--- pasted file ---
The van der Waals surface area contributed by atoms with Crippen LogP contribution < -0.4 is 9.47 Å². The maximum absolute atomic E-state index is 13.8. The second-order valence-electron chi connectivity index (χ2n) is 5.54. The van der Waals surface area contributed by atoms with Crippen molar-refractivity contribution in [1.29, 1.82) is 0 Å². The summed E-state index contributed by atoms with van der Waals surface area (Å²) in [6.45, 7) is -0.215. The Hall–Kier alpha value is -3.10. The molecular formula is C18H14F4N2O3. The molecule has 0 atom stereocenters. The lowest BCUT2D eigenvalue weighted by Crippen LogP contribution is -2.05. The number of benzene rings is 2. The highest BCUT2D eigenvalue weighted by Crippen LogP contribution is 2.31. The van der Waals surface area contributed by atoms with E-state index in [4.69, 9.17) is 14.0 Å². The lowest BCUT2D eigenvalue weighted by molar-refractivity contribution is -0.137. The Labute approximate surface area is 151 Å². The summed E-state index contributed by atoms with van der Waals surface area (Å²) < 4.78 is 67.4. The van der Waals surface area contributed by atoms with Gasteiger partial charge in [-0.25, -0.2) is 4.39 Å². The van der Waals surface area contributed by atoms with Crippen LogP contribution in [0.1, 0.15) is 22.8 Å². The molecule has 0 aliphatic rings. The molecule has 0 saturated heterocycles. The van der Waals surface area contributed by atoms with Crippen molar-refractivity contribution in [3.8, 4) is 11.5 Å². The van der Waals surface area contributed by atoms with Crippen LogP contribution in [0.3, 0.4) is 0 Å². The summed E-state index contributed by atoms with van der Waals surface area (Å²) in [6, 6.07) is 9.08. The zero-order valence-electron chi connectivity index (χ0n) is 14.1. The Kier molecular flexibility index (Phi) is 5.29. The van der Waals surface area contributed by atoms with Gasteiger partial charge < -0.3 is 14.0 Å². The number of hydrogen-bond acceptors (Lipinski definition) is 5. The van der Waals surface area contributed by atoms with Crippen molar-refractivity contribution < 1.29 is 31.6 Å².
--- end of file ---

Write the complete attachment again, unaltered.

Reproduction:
The van der Waals surface area contributed by atoms with Crippen LogP contribution < -0.4 is 9.47 Å². The maximum absolute atomic E-state index is 13.8. The second-order valence-electron chi connectivity index (χ2n) is 5.54. The van der Waals surface area contributed by atoms with Crippen molar-refractivity contribution in [1.29, 1.82) is 0 Å². The summed E-state index contributed by atoms with van der Waals surface area (Å²) in [6.45, 7) is -0.215. The Hall–Kier alpha value is -3.10. The molecular formula is C18H14F4N2O3. The molecule has 0 atom stereocenters. The lowest BCUT2D eigenvalue weighted by Crippen LogP contribution is -2.05. The number of benzene rings is 2. The highest BCUT2D eigenvalue weighted by Crippen LogP contribution is 2.31. The van der Waals surface area contributed by atoms with E-state index in [4.69, 9.17) is 14.0 Å². The lowest BCUT2D eigenvalue weighted by molar-refractivity contribution is -0.137. The Labute approximate surface area is 151 Å². The summed E-state index contributed by atoms with van der Waals surface area (Å²) < 4.78 is 67.4. The van der Waals surface area contributed by atoms with Gasteiger partial charge in [-0.25, -0.2) is 4.39 Å². The van der Waals surface area contributed by atoms with Crippen LogP contribution in [0.1, 0.15) is 22.8 Å². The molecule has 0 aliphatic rings. The molecule has 0 saturated heterocycles. The van der Waals surface area contributed by atoms with Crippen molar-refractivity contribution in [3.8, 4) is 11.5 Å². The van der Waals surface area contributed by atoms with Crippen LogP contribution in [0.3, 0.4) is 0 Å². The summed E-state index contributed by atoms with van der Waals surface area (Å²) in [6, 6.07) is 9.08. The zero-order valence-electron chi connectivity index (χ0n) is 14.1. The Kier molecular flexibility index (Phi) is 5.29. The van der Waals surface area contributed by atoms with Gasteiger partial charge < -0.3 is 14.0 Å². The number of hydrogen-bond acceptors (Lipinski definition) is 5. The van der Waals surface area contributed by atoms with Crippen molar-refractivity contribution < 1.29 is 31.6 Å².